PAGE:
High blood pressure probably raises your chance of developing Alzheimer’s disease (AD), but, if you control your natural predisposition to hypertension, you could also delay your chance of developing AD. The University of Texas at Dallas released a study on Monday which confirmed the link.
While lead author Dr. Karen Rodrigue said that further work will still be needed, the new findings emphasize the importance of controlling high blood pressure — which is already known to be critical to prevent strokes and heart attacks.
The past science led the way. In 2007, University of Pittsburgh researchers showed that high blood pressure actually descreases the flow of blood to an area of the brain that controls memory and learning.
By 2010, the link was so strong that National Institutes of Health’s Dr. Walter Koroshetz was telling the Associated Press flat out, “If you look…for things that we can prevent that lead to cognitive decline in the elderly, hypertension is at the top of the list.”
Dr. Rodrigue’s new findings were recently published in the JAMA Neurology. The test subjects included 147 people age 30 to 89 who underwent a comprehensive series of tests of their brain function including both MRI and PET scans to look for clumps of cells called amyloid plaques. The build-up of these plaques in the brain is usually considered the first evidence that the patient will eventually develop Alzheimer’s disease.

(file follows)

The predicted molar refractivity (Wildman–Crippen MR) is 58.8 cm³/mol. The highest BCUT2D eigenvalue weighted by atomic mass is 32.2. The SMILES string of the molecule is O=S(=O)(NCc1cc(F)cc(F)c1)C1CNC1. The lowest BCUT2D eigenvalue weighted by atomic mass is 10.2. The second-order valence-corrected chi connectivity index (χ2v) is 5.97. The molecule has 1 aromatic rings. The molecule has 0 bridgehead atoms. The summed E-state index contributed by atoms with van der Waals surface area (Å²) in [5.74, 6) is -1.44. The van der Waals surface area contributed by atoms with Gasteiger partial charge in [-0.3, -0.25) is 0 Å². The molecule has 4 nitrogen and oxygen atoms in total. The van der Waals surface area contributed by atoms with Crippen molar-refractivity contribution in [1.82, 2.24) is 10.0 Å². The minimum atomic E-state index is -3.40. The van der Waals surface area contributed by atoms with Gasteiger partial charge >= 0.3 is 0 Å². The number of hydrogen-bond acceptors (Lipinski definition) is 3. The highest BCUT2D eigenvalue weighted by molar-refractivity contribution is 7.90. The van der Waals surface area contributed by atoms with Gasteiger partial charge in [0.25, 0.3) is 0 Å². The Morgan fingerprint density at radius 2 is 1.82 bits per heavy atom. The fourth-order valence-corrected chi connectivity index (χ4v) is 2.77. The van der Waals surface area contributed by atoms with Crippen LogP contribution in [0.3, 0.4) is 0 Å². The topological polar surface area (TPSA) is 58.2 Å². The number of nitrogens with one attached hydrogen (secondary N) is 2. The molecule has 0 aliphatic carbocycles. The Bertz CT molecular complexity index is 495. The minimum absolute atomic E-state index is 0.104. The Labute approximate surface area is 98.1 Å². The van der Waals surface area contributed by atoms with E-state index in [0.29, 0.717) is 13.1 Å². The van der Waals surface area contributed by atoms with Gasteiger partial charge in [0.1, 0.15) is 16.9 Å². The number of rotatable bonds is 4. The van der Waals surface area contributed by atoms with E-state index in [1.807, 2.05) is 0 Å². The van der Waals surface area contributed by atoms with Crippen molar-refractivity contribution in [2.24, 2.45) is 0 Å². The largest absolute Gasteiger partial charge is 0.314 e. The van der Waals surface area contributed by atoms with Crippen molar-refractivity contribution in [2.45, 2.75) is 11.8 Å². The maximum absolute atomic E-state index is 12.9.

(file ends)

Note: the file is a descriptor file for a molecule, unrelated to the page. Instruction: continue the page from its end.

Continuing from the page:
For years, the plaques could only be seen in an autopsy, preventing doctors from confirming a diagnosis of Alzheimer’s disease until after the victim’s death. However, new techniques now allow doctors to see the deadly clumps in living patients. That ability was crucial to permitting the researchers to demonstrate a clear link between high blood pressure and AD.
They discovered that even high-risk subjects known to have a genetic predisposition for Alzheimer’s didn’t have any more of the clumping in their brains than other subjects — if they were also taking high blood pressure medication to control their hypertension.
However, Dr. Rodrigue’s research suggested that you don’t necessarily have to wait for new discoveries to prevent AD. There’s something simple you can do to today.
It’s as basic as talking to your doctor to make sure that your high blood pressure is under control.
[PET scans courtesy Klunkwe and the University of Pittsburgh]